Brooklyn Cultural District

The Insider’s Guide to the Brooklyn Cultural District (Part 3): Playing There

Darcy James Argue’s Real Enemies was featured in BAM’s Next Wave Festival last year.

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People citywide (and worldwide) look to Brooklyn as a place where lifestyle trends are made. The borough is fertile ground for innovative artists, designers, restaurateurs, mixologists and beyond, and the Brooklyn Cultural District provides unparallelled access to the world-class, cutting edge work and style that is now a hallmark of the borough.

Entertainment

There simply is no better location than the Brooklyn Cultural District to take advantage of the established yet innovative arts institutions of the borough, which, of course, give the area its name.

The oldest arts organization in the District is the Brooklyn Academy of Music, or BAM, as it is known. Established in 1908, it is recognized as a premier presenter of innovative arts, ranging from theater, dance, performance art, film, children’s programming and more.

The organization’s main venue, the Beaux Arts Peter Jay Sharp Building, is home to the grand opera house, where large-scale productions are staged, for the both the organization’s regular season and its Next Wave Festival, a presentation of innovative work from artists around the globe; the BAM Rose Cinemas, which screens new releases (often with an independent film bent) as well as revival film series dedicated to vanguards and masters of the form; and BAMcafé, an open, second floor space with high, vaulted ceilings for live music, readings, and gathering and dining before or after performances.

BAM also operates two additional venues within the District: the more intimate BAM Harvey Theater, a former vaudeville and first-run movie theater renovated to stage modern productions while also preserving the architectural details and weathered character of the building; and the organization’s newest building, BAM Fisher, home to several smaller performance spaces and a range of humanities, educational and family programming.

The Mark Morris Dance Group also calls the Brooklyn Cultural District home, operating out of a multipurpose modern facility on Lafayette Avenue. Established in 1980 and called the preeminent modern dance organization of our time, the company not only uses the dance center as its primary space to rehearse and premiere work, but also operates a dance school for children and adults and conducts community outreach here.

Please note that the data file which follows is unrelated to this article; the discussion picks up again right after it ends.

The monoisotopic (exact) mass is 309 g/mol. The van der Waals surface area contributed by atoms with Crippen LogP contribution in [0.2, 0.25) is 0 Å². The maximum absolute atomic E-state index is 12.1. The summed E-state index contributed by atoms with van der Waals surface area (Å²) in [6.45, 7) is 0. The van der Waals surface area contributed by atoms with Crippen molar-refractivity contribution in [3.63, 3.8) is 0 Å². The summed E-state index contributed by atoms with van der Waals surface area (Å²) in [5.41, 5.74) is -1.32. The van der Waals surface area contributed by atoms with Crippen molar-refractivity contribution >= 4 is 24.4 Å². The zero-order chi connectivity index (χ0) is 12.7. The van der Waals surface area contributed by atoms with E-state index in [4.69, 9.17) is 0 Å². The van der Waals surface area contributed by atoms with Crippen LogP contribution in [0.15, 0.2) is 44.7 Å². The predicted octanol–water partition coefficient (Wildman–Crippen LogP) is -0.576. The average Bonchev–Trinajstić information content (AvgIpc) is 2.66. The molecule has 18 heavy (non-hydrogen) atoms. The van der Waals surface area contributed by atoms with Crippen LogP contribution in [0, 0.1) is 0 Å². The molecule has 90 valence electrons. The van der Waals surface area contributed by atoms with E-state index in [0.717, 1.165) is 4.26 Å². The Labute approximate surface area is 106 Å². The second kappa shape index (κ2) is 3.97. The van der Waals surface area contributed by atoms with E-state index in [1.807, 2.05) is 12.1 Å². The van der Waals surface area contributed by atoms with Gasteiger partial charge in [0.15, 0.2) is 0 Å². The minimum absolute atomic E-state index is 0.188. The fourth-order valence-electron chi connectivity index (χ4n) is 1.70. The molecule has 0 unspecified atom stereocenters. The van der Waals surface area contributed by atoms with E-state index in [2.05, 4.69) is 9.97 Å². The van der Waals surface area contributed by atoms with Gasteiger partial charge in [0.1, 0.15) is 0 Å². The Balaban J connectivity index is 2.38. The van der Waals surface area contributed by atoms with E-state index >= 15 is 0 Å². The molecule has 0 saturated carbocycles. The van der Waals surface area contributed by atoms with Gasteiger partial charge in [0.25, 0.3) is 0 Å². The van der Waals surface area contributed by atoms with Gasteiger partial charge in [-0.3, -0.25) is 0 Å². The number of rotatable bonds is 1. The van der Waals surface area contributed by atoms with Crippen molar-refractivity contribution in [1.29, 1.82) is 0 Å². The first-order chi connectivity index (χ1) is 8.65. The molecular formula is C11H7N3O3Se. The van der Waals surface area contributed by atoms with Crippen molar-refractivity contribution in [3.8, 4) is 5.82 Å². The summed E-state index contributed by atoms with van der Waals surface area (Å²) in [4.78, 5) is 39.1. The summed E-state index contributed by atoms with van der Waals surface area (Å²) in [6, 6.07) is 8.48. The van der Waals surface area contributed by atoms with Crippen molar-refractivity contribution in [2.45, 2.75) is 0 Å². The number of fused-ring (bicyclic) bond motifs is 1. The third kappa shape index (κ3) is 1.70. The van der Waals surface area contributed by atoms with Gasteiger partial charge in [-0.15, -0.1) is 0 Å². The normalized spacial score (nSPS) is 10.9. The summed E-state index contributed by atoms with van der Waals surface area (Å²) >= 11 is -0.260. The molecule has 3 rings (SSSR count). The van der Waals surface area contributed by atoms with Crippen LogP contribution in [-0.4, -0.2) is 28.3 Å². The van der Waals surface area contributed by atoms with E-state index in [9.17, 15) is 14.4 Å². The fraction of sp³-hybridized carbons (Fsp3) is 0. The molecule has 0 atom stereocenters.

The Brooklyn Cultural District is a richly rewarding arts and cultural neighborhood. There are so many ways to immerse yourself in the arts, from watching a performance to participating in dance and music classes,” says Karyn LeSuer, Director of Marketing, Mark Morris Dance Group. “The great diversity of this borough is the inspiration for our programs and the driving force behind our success. We are proud and honored to be a part of it.”

Still another cultural institution is located in the area, the Theatre for a New Audience, which is housed in the new, state-of-the-art steel and glass building of the Polonsky Shakespeare Center. Dedicated to presenting the works of Shakespeare and other dramatic classics, the Theater for a New Audience attracts some of the most accomplished and acclaimed artists in the field, and its work has been recognized with multiple theatrical awards, including the Tony, Drama Desk Award and OBIE.

On Fulton Street, BRIC Arts/Media House and glass studio UrbanGlass are located in the renovated historic Strand Theater, designed by LEESER Architecture. Home to BRIC, the leading presenter of free cultural programming in Brooklyn, BRIC Arts/Media House hosts a wide range of events year round, such as contemporary art exhibitions, poetry slams, music performances and festivals featuring multi-disciplinary programming such as the BRIC JazzFest.

While UrbanGlass does provide studio space for glass artists, it is also a center for art exhibits, talks, classes and ongoing cultural programming.  Also nearby, on Atlantic Avenue, is renowned center for cutting-edge art of all disciplines, Roulette.  The venue features bold, eclectic programming of experimental sound, movement and multimedia in line with its “new and adventurous” vision.

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Housed in a building dating to 1881, the Brooklyn Historical Society features a robust slate of programming dedicated to the borough’s past, present and future that includes talks, screenings and exhibits.

Additional venues can be found in the neighborhoods just outside the Brooklyn Cultural District; the popular and charming theater Cobble Hill Cinemas screens a mix of first-run, indie and foreign films, and blockbusters can be caught at the 12-screen United Artists movie theater in downtown Brooklyn. Fort Greene is home to the smaller theater company dedicated to producing original work, the New York City Players, and major acts and tours ranging from Beyoncé, to Billy Joel to Disney on Ice make stops at the Barclays Center on Flatbush Avenue.

For those wanting to do a deep dive on Brooklyn past and present, the Brooklyn Historical Society is housed in a magnificent landmark building dating to 1881 in nearby Brooklyn Heights. The organization hosts Free Fridays — when the admission fee is waived — and invites all to enjoy the museum as it stays open late for themed programming from 5-9 p.m.